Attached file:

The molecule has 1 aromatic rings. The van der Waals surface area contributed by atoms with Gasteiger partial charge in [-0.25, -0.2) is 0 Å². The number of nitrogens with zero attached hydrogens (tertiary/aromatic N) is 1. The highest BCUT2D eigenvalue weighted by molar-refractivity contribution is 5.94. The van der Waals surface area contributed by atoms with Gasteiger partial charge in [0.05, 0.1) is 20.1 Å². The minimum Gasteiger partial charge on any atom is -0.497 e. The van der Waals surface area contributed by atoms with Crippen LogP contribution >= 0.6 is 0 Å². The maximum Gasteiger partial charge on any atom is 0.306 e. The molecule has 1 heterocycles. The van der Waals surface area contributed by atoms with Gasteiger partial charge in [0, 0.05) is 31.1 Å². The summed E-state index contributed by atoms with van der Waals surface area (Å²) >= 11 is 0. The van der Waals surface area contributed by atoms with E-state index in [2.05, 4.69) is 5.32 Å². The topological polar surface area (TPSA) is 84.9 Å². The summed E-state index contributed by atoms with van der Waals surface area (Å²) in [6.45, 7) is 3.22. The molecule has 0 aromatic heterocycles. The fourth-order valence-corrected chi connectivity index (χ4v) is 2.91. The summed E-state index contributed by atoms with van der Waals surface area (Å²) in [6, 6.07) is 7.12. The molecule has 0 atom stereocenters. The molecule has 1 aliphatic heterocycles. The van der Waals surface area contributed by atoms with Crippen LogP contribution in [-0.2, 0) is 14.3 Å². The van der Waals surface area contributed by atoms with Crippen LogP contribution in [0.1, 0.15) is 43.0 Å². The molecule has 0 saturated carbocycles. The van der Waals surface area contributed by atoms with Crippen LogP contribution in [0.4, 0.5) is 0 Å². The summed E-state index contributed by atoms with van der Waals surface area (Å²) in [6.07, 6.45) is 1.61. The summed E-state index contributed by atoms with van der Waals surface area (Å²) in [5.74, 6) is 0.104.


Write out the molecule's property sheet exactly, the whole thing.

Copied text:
The molecule has 1 aromatic rings. The van der Waals surface area contributed by atoms with Gasteiger partial charge in [-0.25, -0.2) is 0 Å². The number of nitrogens with zero attached hydrogens (tertiary/aromatic N) is 1. The highest BCUT2D eigenvalue weighted by molar-refractivity contribution is 5.94. The van der Waals surface area contributed by atoms with Gasteiger partial charge in [0.05, 0.1) is 20.1 Å². The minimum Gasteiger partial charge on any atom is -0.497 e. The van der Waals surface area contributed by atoms with Crippen LogP contribution >= 0.6 is 0 Å². The maximum Gasteiger partial charge on any atom is 0.306 e. The molecule has 1 heterocycles. The van der Waals surface area contributed by atoms with Gasteiger partial charge in [0, 0.05) is 31.1 Å². The summed E-state index contributed by atoms with van der Waals surface area (Å²) >= 11 is 0. The van der Waals surface area contributed by atoms with E-state index in [2.05, 4.69) is 5.32 Å². The topological polar surface area (TPSA) is 84.9 Å². The summed E-state index contributed by atoms with van der Waals surface area (Å²) in [6.45, 7) is 3.22. The molecule has 0 aromatic heterocycles. The fourth-order valence-corrected chi connectivity index (χ4v) is 2.91. The summed E-state index contributed by atoms with van der Waals surface area (Å²) in [6, 6.07) is 7.12. The molecule has 0 atom stereocenters. The molecule has 1 aliphatic heterocycles. The van der Waals surface area contributed by atoms with Crippen LogP contribution in [-0.2, 0) is 14.3 Å². The van der Waals surface area contributed by atoms with Crippen LogP contribution in [0.1, 0.15) is 43.0 Å². The molecule has 0 saturated carbocycles. The van der Waals surface area contributed by atoms with Crippen LogP contribution in [0.4, 0.5) is 0 Å². The summed E-state index contributed by atoms with van der Waals surface area (Å²) in [6.07, 6.45) is 1.61. The summed E-state index contributed by atoms with van der Waals surface area (Å²) in [5.74, 6) is 0.104.